Is there any greater closing scene in movie history than the fade-out shot of Rick and Louis walking off together across a fog-shrouded tarmac in Casablanca? Throughout the film, the American and the Frenchman have had an amiable but tense relationship. But now Rick, the archetypal American antihero, and Louis, the classic French “poor corrupt official” (as he describes himself), have just conspired to get rid of Maj. Strasser, thus symbolically joining arms against the Third Reich. Louis, the police prefect, proposes they flee to join a Free French garrison together. “Louis,” says Rick, “I think this is the beginning of a beautiful friendship.”
That description may be a bit overripe when it comes to relations between America and France. But it has been a glorious—and galling—couple of centuries in bed with those intermittently lovable French, an off-and-on relationship that waxes and wanes depending on the crisis and the times. The theme goes back to the very beginnings of both republics. French philosophical ideas (Rousseau and Montesquieu, mainly) helped to drive the American Revolution. That event, in turn, helped to inspire the French Revolution. And, yes, there were some “beautiful friendships” over the years.
The young Marquis de Lafayette was said to have idolized George Washington (he named his only son George Washington Lafayette); and Benjamin Franklin became the toast of Parisian society. “Lafayette, we are here!” proclaimed Gen. John J. Pershing’s aide upon landing in France in 1917, and Charles de Gaulle so admired John Kennedy that he said he didn’t need to see photographic evidence of Soviet missile sites in 1962: “A great nation like yours would not act if there were any doubt,” de Gaulle said. And then there was that headline in Le Monde after 9/11: “We are all Americans.”
Things nearly always went sour, of course. As early as John Adams’s administration, the two countries almost went to war; Woodrow Wilson and Georges Clemenceau quarreled bitterly at the Paris peace conference in 1919; and despite the tight alliance of World War II, Franklin Roosevelt wanted nothing to do with the haughty de Gaulle. Later, Paris and Washington fell out over the Cold War, when France withdrew its military from NATO for a time.
All of this cantankerous back-and-forth has been healthy.
More recently, things have grown even more difficult. The last couple of decades have been as interesting and rocky as any in Franco-American history. The French have resisted American efforts to define the post-Cold War era, even when Washington tried to do so benignly. In 2000, French Foreign Minister Hubert Vedrine was the only delegate from a major democracy to refuse to sign the declaration creating the Community of Democracies in Warsaw. The idea was “oversimplistic,” Vedrine sniffed. Americans “think a little too much that democracy is a sort of religion, and the only thing you have to do is convert people.”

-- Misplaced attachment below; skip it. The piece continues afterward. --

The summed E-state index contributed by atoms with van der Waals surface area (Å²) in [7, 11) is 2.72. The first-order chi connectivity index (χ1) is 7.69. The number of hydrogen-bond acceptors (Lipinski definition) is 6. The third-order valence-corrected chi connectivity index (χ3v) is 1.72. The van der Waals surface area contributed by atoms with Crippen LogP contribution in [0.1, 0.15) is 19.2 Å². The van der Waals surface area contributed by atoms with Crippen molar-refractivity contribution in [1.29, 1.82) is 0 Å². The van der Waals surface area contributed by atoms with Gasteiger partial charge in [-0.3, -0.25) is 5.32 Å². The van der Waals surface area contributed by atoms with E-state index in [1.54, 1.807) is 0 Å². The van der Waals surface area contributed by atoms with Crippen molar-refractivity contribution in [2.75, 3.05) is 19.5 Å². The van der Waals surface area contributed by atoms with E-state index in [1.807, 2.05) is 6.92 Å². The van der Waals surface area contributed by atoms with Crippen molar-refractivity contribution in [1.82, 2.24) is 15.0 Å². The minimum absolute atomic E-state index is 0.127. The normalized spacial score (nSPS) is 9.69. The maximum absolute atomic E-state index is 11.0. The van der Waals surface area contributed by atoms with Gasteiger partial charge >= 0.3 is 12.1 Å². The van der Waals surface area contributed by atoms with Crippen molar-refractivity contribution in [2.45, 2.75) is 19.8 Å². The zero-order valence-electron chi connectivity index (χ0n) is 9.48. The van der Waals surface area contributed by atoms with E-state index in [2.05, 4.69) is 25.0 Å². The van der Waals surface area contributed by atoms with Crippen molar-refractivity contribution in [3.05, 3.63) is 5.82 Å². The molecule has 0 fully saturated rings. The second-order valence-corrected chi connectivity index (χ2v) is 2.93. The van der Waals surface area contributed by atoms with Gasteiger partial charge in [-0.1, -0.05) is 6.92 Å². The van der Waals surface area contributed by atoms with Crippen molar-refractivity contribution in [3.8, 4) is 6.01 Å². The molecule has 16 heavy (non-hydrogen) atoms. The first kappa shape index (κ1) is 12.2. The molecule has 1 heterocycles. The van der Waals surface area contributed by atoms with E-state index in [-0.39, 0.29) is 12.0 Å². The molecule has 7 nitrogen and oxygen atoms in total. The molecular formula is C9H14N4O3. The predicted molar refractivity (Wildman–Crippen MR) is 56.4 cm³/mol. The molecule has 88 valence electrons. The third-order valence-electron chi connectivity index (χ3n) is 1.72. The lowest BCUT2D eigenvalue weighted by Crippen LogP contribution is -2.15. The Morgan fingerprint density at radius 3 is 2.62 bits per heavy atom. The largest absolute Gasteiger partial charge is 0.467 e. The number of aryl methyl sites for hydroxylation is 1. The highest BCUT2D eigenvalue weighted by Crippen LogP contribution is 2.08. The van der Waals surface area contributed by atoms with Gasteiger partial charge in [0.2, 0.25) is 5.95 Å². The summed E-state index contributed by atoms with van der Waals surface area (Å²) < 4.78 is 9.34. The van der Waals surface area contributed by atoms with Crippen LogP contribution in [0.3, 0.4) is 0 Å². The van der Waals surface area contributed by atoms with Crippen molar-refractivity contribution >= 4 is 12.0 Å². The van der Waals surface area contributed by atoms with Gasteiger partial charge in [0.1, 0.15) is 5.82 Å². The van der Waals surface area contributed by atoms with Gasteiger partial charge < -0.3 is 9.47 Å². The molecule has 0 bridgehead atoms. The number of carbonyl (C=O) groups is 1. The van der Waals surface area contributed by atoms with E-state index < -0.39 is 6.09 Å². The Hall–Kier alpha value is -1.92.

During the run-up to the war in Iraq, French Foreign Minister Dominique de Villepin, with self-evident delight, kibitzed at the United Nations to prevent a Security Council resolution. “The use of force against Iraq is not justified,” he declared. We know what followed: a skein of Francophobia across America, culminating in the spread of that immortal put-down, “cheese-eating surrender monkeys,” and the mercifully brief appearance of “freedom fries” on restaurant menus.
Today it is the French who are pushing aggressively for more intervention—and democracy-building—in the Arab world while the Americans are holding back. Much has been made of French President Nicolas Sarkozy’s alleged political motivations for being so bold—he is weak and unpopular at home—and the peculiar role played by French philosopher/media prince Bernard-Henri Levy in inducing Sarkozy to support the Libyan opposition.
But the more interesting—and potentially significant—difference between Washington and Paris is over the meaning of the intervention. It is clear that the French would like to see the U.S. and NATO air attacks as a precedent—a clear message to the other Arab regimes and even to Iran over its nuclear program. President Obama and his team, meanwhile, are denying that the intervention means any such thing. “We don’t make decisions about questions like intervention based on consistency or precedent,” Deputy National Security Adviser Denis McDonough said last week.
The administration believes that each Arab country “is unique nationally, that each of them, frankly, is nationally motivated; it’s not an international thing by any means.” Defense Secretary Robert Gates, who is probably leaving by summer and seems to be speaking his mind these days, declared bluntly that
the U.S. would not even arm the Libyan rebels. “There are plenty of sources for it other than the United States,” he told the House Armed Services Committee. Read: France and Britain.
So once again, the grand old alliance is under strain. Taking a longer perspective, I would argue all of this cantankerous back-and-forth has been healthy overall. It’s not just that deeper U.S.-French common interests have always prevailed; it’s that both countries have learned from each other, through the philosophical exchange of ideas and the dialectic of experience. The French played a useful role in checking American hubris in Iraq (and let’s be frank: They were right). Now they are seeking to check what may be an excess of restraint.
It’s not necessarily a bad thing that Obama has been retreating from the martial activism of the George W. Bush years, but it’s also not terrible to have a Sarkozy nipping somewhat intelligently at his heels from abroad (while less-than-credible critics are slamming him at home). Barack and Nick will never be Rick and Louis, but we should be glad they’re on the same side. More or less.
This article appears in the April 9, 2011, edition of National Journal Magazine.